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The speech and language disturbances of aphasic Greek population

  • 1,
  • 2,
  • 3 and
  • 4
Annals of General Psychiatry20087 (Suppl 1) :S338

https://doi.org/10.1186/1744-859X-7-S1-S338

  • Published:

Keywords

  • Aphasia
  • Greek Population
  • Greek Language
  • Auditory Pattern
  • Diagnostic Scale

Background

Purpose of the present study was to record the auditory disturbance that occurs in adult's aphasia for the Greek population. This record was made by the use of the Minnesota test for the differential diagnosis of aphasia (M.T.D.D.A) which was originally created by Hildred Schuell in 1946 [1] and was later revised in 1972 by Jenkins, Jimenes-Pabon, Shaw and Sefer [2] and preliminary standardized for the Greek language by Arampatzi and Tafiadis [3].

Materials and methods

The battery is used as diagnostic scale for the differential diagnosis of adult aphasia and measures the language skills in the aphasic population. The third part is specialized to track the speech and language disturbances (articulation, fluency, sensomonitor impairments without paralysis or paresis, sensomonitor impairment by phonemic disintegration in conjunction with reduce of auditory and proprioreceptive discrimination, imperfect auditory recall of auditory patterns or defective auditory monitoring, any reduction of vocabulary, reduction of verbal retention spam, and vocabulary comprehension), and was administered to 45 aphasic participants recruited from Greek health settings, aged 37-83 years. All the aphasic subjects had ENT examination normal.

Results

Statistical analysis of the data revealed that the results obtained are generally consistent with the results reported in other countries. No statistically significant differences were found between the results obtained for the Greek population and the results reported in the USA population in all speech and language subtests.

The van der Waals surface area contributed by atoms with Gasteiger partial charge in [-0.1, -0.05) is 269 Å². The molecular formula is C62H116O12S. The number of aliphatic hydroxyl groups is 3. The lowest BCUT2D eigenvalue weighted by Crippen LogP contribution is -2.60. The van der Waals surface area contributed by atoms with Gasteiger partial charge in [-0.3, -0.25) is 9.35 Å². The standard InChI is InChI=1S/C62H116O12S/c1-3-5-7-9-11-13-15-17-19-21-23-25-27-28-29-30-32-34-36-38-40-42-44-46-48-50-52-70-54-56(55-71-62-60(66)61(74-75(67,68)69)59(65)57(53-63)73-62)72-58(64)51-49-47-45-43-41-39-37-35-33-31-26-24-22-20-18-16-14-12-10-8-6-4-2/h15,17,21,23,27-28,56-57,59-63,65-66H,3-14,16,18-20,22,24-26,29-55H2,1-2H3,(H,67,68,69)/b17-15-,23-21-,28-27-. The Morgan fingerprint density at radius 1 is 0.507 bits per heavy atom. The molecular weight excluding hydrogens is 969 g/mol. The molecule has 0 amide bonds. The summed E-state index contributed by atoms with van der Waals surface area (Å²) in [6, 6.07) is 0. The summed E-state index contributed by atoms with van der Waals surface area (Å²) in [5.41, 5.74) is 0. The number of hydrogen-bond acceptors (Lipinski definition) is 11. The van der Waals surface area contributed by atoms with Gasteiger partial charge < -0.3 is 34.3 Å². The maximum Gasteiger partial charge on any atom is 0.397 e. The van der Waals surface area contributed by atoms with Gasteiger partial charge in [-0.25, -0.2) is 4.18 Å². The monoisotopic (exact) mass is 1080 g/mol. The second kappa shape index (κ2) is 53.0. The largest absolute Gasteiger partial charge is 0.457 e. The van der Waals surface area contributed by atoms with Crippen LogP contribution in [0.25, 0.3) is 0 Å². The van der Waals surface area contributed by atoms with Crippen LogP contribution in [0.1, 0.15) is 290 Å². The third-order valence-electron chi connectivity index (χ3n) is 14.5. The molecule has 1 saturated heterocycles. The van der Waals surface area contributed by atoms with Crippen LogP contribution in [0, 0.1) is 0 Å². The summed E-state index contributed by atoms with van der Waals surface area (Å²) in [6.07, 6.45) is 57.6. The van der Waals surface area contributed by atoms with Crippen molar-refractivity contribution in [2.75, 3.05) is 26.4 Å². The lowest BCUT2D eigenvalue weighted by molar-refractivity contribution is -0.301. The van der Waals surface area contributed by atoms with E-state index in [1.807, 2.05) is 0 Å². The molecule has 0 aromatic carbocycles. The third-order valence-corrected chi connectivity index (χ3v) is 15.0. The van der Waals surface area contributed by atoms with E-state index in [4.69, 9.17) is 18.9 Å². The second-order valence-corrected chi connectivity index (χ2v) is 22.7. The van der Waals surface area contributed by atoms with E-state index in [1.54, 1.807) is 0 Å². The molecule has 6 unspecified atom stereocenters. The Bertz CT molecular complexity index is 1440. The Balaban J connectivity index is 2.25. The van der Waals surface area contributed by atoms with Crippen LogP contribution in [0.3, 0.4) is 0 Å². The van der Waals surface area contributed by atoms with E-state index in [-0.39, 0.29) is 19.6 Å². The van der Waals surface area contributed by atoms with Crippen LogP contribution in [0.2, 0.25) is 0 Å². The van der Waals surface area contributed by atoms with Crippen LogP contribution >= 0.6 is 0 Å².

Conclusions

The battery appears to be sensitive to adult aphasic symptomatology for the speech and language disturbances in the Greek population and presents satisfactory criterion among the types of aphasia, as the aphasic participants assessed demonstrated clear patterns of deficit.

Authors’ Affiliations

(1)
Department of Speech Language Therapy, Technological Institute of Epirus, Ioannina, Greece
(2)
Speech and Language Rehabilitation Center, Larisa, Greece
(3)
School of Medicine, University of Ioannina, Ioannina, Greece
(4)
Department of Mathematics, University of Patras, Patras, Greece

References

  1. Schuell H, Jenkins JJ, Jimenes-Pabon E: Aphasia in adults: Diagnosis, prognosis and treatment. 1964, New York: Harper and RowGoogle Scholar
  2. Jenkins JJ, Jimenes-Pabon E, Shaw ER, Sefer W: Schuell's aphasia in adults : Diagnosis, prognosis and treatment. 1975, New York: Harper and RowGoogle Scholar
  3. Tafiadis D: Preliminary standardization of the Minnesota test for differential diagnosis of adult aphasia in the Greek population. Annals of General Psychiatry. 2006, 5 (Suppl 1): S183-10.1186/1744-859X-5-S1-S183.View ArticleGoogle Scholar

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